The 5th Annual Gold-Level Fly-Fishing Competition is coming up soon—and we could use your help as a volunteer.

This event is our flagship fundraiser and you can sign up today to volunteer for this fun competition and get to watch some of the best anglers in the world compete for the Casting for Hope title in order to help make lives easier for women and families battling a gynecological cancer. 

Sign up below! We’ll feed you really well and you’ll go home sporting the official 2016 Casting for Hope t-shirt.

A little history on this event…

When Taylor Sharp and I were fishing together during his years in high school in my English classes, we used fly fishing together as a way to heal. I’d not too long before lost my grandmother, Doris, to cancer, and Taylor’s mom, Amy, was at the end of her battle with ovarian cancer.

Getting out in the water as fishing partners and brothers was curative to many of the pains we experienced individually and together. During Taylor’s senior year in high school, we fished together in a benefit fly fishing competition as a capstone to his senior project on fly tying and rod building.

Fusing my past experience with event planning and Taylor’s passion to continue transforming his pain into making the world a brighter place for sons and grandsons whose loved ones had passed much too early, we started Casting for Hope as a fundraiser for a non-profit in our region assisting women and families financially following a diagnosis of cancer.

Back then, it was small event—a one-day, tag-team tournament that wouldn’t even meet sanctioning requirements today.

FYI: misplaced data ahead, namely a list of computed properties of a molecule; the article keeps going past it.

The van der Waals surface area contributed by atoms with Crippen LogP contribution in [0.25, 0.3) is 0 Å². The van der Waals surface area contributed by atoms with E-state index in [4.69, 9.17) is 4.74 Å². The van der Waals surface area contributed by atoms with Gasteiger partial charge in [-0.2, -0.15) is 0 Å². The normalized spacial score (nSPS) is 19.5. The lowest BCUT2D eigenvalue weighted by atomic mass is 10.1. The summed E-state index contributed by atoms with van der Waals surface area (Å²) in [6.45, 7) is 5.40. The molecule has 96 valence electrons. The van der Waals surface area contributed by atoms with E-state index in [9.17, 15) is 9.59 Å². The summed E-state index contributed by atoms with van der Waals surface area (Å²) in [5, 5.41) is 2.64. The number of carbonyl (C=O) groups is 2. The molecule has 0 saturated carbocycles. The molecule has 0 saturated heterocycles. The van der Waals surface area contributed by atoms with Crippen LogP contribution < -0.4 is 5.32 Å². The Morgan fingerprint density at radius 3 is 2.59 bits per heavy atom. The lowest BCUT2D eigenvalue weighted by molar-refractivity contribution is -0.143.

But as the years went and our once small tournament started bringing in serious dollars for women and families in western North Carolina and some of the best anglers in the country were frequenting it, the competition (and our other fundraisers) evolved into a brand new non-profit. 

Kathy Haney joined us in 2014 as we worked to build an organization strongly focused on gynecological cancer patients and their loved ones—because there was nothing specifically assisting these individuals in the way we wanted to. 

We took off with one of the nation’s only Gold-Level fly fishing competitions—and the only one on the east coast—as our flagship fundraiser to fund our retreat programing and financial assistance program. 

Casting for Hope Fall Survivors’ and Caregivers’ Retreat, September 2015

Casting for Hope Fall Survivors’ and Caregivers’ Retreat, September 2015.

This fundraiser is an enormous undertaking and requires the filling of over 250 volunteer slots across three days. We hope we can count on many of you to sign up today to volunteer today. You’ll learn a lot you maybe never knew about fly fishing and help a great cause along the way!

If you’ve not lent a hand at a Casting for Recovery or Casting Carolinas or Project Healing Waters or Casting for Hope retreat for the people we serve—give it a try. I know every one of Casting for Hope’s volunteers has left saying how much he or she got out of giving his or her time and expertise to folks whose lives are made easier through learning a sport we all love so much.